Welcome to the forum, but not sure why this should be much of a surprise to you as Britain needed to get her soldiers overseas, and in order to keep them there they also needed to be supplied. At the start of the war, the Admiralty quickly requisitioned more than 1,000 ships totalling 4 million tons (rising to 6 million tons by end of 1915). Some 250 ships were needed just to get the BEF to France. They were used in a wide variety of roles, from naval aviation, armed merchant cruisers, troop carriers, minesweepers etc.). Not just passenger vessels but also large numbers of cargo ships and fishing boats too.

Michael

Thanks for this. I know quite a lot about WW1, having been on many battlefield tours and read a lot, but my knowledge of the war at sea, beyond Jutland and Gallipoli, is very limited. Is there a good short-ish book you could recommend?

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KizmeRD
Hello 'oldhasbeed' (aren't we all). There are plenty of good books written about the war at sea during the Great War. Many written immediately after the conflict were somewhat jingoistic and simple accounts, but there have also been many books published mre recently that make good reads. As a starter, giving a general overview, you might try something like Richard Hough's, The Great War at Sea 1914-1918 (Oxford and New York: Oxford University Press, 1983). Once you move beyond Jutland and Gallipoli, there are many interesting aspects waiting to be discovered ranging from submarine warfare, convoys, the trade blockade, naval mines, the RND defence of Antwerp, the Zeebrugge raid, the work of the RNAS (including armoured cars!), Room 40 and much more beside. A lot of good stuff already on the forum, so have fun getting to grips with it all.
Michael
 

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MikB

Massie's 'Castles Of Steel' is a readable account without being oversimplified.

Edited by MikB

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pete-c
On ‎30‎/‎12‎/‎2019 at 11:07, oldhasbeen said:

 

 

 

- I'd read about passenger ships being requisitioned in WW2 but not in WW1 - how common was the practice in WW1?

- I'd never heard of "sea plane carriers" in WW1 -they sound like primitive aircraft carriers, does anyone know more about them?

 

 

 

 

 

Manxman.PNG

 

With regard to seaplane carriers and - as we now recognise them - aircraft carriers, a good introduction would be the Osprey New Vanguard publication, World War 1 Seaplane and Aircraft Carriers by Mark Lardas.

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The Dark

Manxman wasn't commissioned until December of 1916 (conversion took from April until almost the end of the year). Admiral Beatty considered the ship too slow for Grand Fleet operations, as her conversion had reduced her top speed from 21 knots to 18. She carried eight planes, which were at various times the Baby, Pup, Camel, and Short 184. The planes were float-equipped, and launched from the deck with recovery via crane from the water. By April 1917 she was operating in the North Sea as a Zeppelin hunter ("Rutland of Jutland" was one of the pilots aboard at that time). In October 1917 she was transferred to the Mediterranean and, along with Ark Royal launched an aerial attack on the battlecruiser Yavuz (ex-Goeben) on 20 January 1918.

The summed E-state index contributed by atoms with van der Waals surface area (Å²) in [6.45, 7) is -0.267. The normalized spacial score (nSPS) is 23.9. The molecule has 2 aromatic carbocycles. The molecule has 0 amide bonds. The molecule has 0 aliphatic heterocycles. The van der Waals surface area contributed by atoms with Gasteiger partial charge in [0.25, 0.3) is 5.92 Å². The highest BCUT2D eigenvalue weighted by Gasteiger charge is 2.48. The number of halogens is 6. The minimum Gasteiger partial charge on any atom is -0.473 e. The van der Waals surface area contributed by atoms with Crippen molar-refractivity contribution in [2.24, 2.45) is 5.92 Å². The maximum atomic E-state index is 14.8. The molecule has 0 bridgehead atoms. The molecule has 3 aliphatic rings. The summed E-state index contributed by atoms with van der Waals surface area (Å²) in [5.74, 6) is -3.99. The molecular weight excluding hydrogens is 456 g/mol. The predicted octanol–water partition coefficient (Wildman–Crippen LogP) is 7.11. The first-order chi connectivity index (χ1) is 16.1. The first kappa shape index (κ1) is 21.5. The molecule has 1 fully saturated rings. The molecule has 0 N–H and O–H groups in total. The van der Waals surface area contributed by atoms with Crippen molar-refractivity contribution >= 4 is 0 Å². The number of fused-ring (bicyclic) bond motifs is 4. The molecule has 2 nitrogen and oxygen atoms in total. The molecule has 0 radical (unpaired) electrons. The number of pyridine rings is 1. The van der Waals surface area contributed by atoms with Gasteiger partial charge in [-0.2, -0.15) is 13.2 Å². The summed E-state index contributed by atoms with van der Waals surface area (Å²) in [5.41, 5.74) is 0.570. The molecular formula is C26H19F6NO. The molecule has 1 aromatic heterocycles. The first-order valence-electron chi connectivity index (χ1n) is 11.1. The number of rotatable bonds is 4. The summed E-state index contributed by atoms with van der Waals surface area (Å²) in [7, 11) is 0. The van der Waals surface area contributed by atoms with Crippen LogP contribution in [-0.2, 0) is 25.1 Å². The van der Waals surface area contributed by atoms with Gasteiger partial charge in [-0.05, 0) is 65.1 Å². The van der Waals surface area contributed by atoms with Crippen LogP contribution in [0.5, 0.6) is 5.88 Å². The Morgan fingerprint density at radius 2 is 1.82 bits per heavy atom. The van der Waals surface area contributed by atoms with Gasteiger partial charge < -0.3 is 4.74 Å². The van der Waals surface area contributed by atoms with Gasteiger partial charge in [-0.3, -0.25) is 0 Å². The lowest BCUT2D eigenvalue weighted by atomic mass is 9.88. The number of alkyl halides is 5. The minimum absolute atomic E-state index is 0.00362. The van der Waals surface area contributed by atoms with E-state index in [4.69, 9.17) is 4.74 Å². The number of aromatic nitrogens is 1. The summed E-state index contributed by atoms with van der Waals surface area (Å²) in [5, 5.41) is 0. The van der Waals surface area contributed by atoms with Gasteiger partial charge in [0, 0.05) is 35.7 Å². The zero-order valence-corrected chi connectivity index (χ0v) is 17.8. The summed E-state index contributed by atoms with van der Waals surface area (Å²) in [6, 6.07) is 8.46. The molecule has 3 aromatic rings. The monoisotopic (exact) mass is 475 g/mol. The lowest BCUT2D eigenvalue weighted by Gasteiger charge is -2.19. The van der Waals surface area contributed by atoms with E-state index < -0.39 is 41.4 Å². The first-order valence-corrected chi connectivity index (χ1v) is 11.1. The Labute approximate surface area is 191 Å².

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oldhasbeen
On 30/12/2019 at 22:47, seaJane said:

I cannot find a James Charles Brooks born 1887, but I have one born in Finsbury Park on 18 January 1888 (apparently the only James Charles Brooks in the RN in the GW period).

 

His service record reads (as far as I can make out through the preview option) 

PRESIDENT II (Calshot)  - 8 Feb '16 to 27 Oct 16

(Crystal Palace) - 28 Oct 16 to [unreadable] 16

MANXMAN - 1 [unreadable] 16 to 14 Mch 17

PRESIDENT II (Crystal Palace) - 15 Mch 17 to 13 Apl 17

MANXMAN RNAS - 14 Apl 17 to 31 Mch 18 - Transf to RAF.

https://discovery.nationalarchives.gov.uk/details/r/D6809612

 

This appears to be his AIR record, available via FMP https://discovery.nationalarchives.gov.uk/details/r/C12254194

 

On 30/12/2019 at 22:47, seaJane said:

A belated thank you. This is indeed my grandfather's record & correct birth date. I thought it was 1887 from the age stated on his marriage certificate

 

 

 

 

 

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oldhasbeen
On 05/01/2020 at 00:20, The Dark said:

Manxman wasn't commissioned until December of 1916 (conversion took from April until almost the end of the year). Admiral Beatty considered the ship too slow for Grand Fleet operations, as her conversion had reduced her top speed from 21 knots to 18. She carried eight planes, which were at various times the Baby, Pup, Camel, and Short 184. The planes were float-equipped, and launched from the deck with recovery via crane from the water. By April 1917 she was operating in the North Sea as a Zeppelin hunter ("Rutland of Jutland" was one of the pilots aboard at that time). In October 1917 she was transferred to the Mediterranean and, along with Ark Royal launched an aerial attack on the battlecruiser Yavuz (ex-Goeben) on 20 January 1918.

Hi Mr Dark

 

Thanks for this

 

 

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pete-c
21 hours ago, oldhasbeen said:

Hi Mr Dark

 

Thanks for this

 

 

 

HMS Manxman actually arrived at Mudros (Lemnos) from Otranto, Italy, early on the 25th of January 1918.  The two seaplanes she brought with her - Short 320s (310-A4) - capable of carrying 18 inch torpedoes, might have had the opportunity to launch their weapons against Goeben (Yavuz) had there not been an unaccountable delay in getting them away on the day of the ship's arrival.

By the following day the weather had deteriorated to such an extent that the aircraft were unable to take off.  By that time though, Goeben had been freed from the clutches of the sand-bank and was, once more, on her way back to Constantinople!